The September installation of the Fat Boy is just in time for a peak season, adds Trayner. “With the retail-related work we do, we run 24/7 through the end of January. It’ll be nice knowing we have the processing capacity.”
In the long term, says Trayner, the added baling capacity is “really going to position us to help with the overall expansion of KLT Industries. As our full-time salespeople sourcing for the facility go out and negotiate with large generators, we’re going to have that Fat Boy advantage on our side.”
The author is editorial director and associate publisher of Recycling Today and can be contacted at firstname.lastname@example.org.
Aluminum producer Novelis Inc., headquartered in Atlanta, has long used aluminum scrap as feedstock in its operations, particularly at the can-sheet plants that were once part of the former Alcan Aluminum Corp.
The company, now a part of India-based Hindalco Industries Ltd., continues to produce can sheet from aluminum scrap in large amounts, but now also produces primary aluminum and alloys for a wide range of industries, including the automotive and consumer electronics sectors.
In 2011, Novelis’ leadership announced an ambitious goal to use scrap as 80 percent of the company’s overall feedstock at its aluminum production facilities worldwide by 2020.
“Novelis is building a supply chain that will reduce its dependence on primary metal mining, smelting and production,” says Derek Prichett, vice president of global recycling at Novelis. “That’s the impetus behind the company’s focus on sustainability as an innovative business model. By relying less on primary metals producers, Novelis not only secures a more consistent and manageable source in input material, but also positions itself as a critical partner to customers looking to increase their own use of recycled material in everything from beverage cans to automobiles to flat screen TVs and other consumer electronics products,” Prichette adds.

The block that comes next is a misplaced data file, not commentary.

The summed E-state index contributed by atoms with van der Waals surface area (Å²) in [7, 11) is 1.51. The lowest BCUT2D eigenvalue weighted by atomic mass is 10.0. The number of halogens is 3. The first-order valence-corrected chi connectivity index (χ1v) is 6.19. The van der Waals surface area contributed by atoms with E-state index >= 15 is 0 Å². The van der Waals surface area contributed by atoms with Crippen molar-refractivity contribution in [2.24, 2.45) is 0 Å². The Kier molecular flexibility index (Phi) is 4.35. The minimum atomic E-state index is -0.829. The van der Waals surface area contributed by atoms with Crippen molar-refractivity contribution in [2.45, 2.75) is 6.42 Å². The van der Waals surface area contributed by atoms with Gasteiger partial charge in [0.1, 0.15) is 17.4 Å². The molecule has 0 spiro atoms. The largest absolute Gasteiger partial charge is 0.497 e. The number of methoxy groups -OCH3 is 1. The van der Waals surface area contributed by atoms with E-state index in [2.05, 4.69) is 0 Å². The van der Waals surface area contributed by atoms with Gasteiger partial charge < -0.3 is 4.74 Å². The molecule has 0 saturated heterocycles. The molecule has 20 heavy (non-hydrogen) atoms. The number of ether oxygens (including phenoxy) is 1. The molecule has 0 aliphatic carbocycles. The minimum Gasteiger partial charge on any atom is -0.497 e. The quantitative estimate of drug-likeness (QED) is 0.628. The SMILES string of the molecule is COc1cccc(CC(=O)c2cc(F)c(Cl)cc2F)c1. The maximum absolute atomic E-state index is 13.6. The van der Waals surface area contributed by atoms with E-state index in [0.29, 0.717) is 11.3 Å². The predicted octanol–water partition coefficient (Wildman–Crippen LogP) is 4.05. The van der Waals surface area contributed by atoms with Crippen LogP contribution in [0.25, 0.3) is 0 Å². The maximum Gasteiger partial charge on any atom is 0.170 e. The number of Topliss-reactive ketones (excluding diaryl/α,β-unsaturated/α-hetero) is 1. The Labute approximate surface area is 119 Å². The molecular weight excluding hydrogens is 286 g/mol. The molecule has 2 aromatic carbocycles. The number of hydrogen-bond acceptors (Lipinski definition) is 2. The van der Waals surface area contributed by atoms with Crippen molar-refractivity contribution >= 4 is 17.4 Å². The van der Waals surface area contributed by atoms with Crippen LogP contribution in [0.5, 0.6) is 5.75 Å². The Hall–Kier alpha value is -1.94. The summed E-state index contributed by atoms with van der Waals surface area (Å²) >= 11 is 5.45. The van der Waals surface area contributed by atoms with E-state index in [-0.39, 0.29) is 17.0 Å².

Recycling Today Media Group Editorial Director Brian Taylor interviewed Prichett about Novelis’ emphasis on scrap inputs and sustainability.
Recycling Today (RT): How did you become the vice president of global recycling at Novelis?
Derek Prichett (DP): We created this recycling role one year ago, based in part on meeting the objective of using 80-percent-scrap feedstock by 2020. I was named to form a group and lead that process and deliver that objective. In the one year since, I’ve been very pleased that we’ve put a visible dent in meeting the objective.
We’re growing awareness of our theme internally and have set up organizations on the recycling side in each global operating region. We’re working on a broad-based plan that touches all areas of our business—everything from operations to supply chains, technology and the ability to sort and purify different scrap types and inputs.